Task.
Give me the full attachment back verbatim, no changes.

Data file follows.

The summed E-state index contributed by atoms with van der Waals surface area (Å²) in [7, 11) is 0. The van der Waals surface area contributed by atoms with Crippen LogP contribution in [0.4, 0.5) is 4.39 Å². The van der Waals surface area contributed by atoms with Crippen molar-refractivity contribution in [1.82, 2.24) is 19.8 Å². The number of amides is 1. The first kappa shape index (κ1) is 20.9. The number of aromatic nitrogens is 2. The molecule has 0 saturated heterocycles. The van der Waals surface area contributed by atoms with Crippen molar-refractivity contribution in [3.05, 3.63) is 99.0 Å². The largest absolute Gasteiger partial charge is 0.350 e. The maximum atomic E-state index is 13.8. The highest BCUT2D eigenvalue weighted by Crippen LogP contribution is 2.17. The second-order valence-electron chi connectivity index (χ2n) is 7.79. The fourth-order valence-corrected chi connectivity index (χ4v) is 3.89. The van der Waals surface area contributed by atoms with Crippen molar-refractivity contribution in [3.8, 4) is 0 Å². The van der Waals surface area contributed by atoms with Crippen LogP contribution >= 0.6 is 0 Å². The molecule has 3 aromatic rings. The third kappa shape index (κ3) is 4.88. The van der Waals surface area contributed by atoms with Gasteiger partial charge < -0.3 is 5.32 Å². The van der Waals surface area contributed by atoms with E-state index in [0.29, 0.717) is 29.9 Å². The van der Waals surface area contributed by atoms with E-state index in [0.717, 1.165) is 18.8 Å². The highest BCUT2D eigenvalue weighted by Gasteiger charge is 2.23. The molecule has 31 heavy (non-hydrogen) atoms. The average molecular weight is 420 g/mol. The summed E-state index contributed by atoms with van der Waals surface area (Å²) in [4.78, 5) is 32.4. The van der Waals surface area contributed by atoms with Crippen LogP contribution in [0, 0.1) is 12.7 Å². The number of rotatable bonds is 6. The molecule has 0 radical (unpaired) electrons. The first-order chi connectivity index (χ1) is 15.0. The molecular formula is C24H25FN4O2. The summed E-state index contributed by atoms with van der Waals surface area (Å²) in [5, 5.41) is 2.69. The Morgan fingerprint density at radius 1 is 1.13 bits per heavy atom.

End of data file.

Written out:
The summed E-state index contributed by atoms with van der Waals surface area (Å²) in [7, 11) is 0. The van der Waals surface area contributed by atoms with Crippen LogP contribution in [0.4, 0.5) is 4.39 Å². The van der Waals surface area contributed by atoms with Crippen molar-refractivity contribution in [1.82, 2.24) is 19.8 Å². The number of amides is 1. The first kappa shape index (κ1) is 20.9. The number of aromatic nitrogens is 2. The molecule has 0 saturated heterocycles. The van der Waals surface area contributed by atoms with Crippen molar-refractivity contribution in [3.05, 3.63) is 99.0 Å². The largest absolute Gasteiger partial charge is 0.350 e. The maximum atomic E-state index is 13.8. The highest BCUT2D eigenvalue weighted by Crippen LogP contribution is 2.17. The second-order valence-electron chi connectivity index (χ2n) is 7.79. The fourth-order valence-corrected chi connectivity index (χ4v) is 3.89. The van der Waals surface area contributed by atoms with Crippen molar-refractivity contribution in [3.8, 4) is 0 Å². The van der Waals surface area contributed by atoms with Crippen LogP contribution >= 0.6 is 0 Å². The molecule has 3 aromatic rings. The third kappa shape index (κ3) is 4.88. The van der Waals surface area contributed by atoms with Gasteiger partial charge < -0.3 is 5.32 Å². The van der Waals surface area contributed by atoms with E-state index in [0.29, 0.717) is 29.9 Å². The van der Waals surface area contributed by atoms with E-state index in [0.717, 1.165) is 18.8 Å². The highest BCUT2D eigenvalue weighted by Gasteiger charge is 2.23. The molecule has 31 heavy (non-hydrogen) atoms. The average molecular weight is 420 g/mol. The summed E-state index contributed by atoms with van der Waals surface area (Å²) in [4.78, 5) is 32.4. The van der Waals surface area contributed by atoms with Crippen LogP contribution in [0, 0.1) is 12.7 Å². The number of rotatable bonds is 6. The molecule has 0 radical (unpaired) electrons. The first-order chi connectivity index (χ1) is 15.0. The molecular formula is C24H25FN4O2. The summed E-state index contributed by atoms with van der Waals surface area (Å²) in [5, 5.41) is 2.69. The Morgan fingerprint density at radius 1 is 1.13 bits per heavy atom.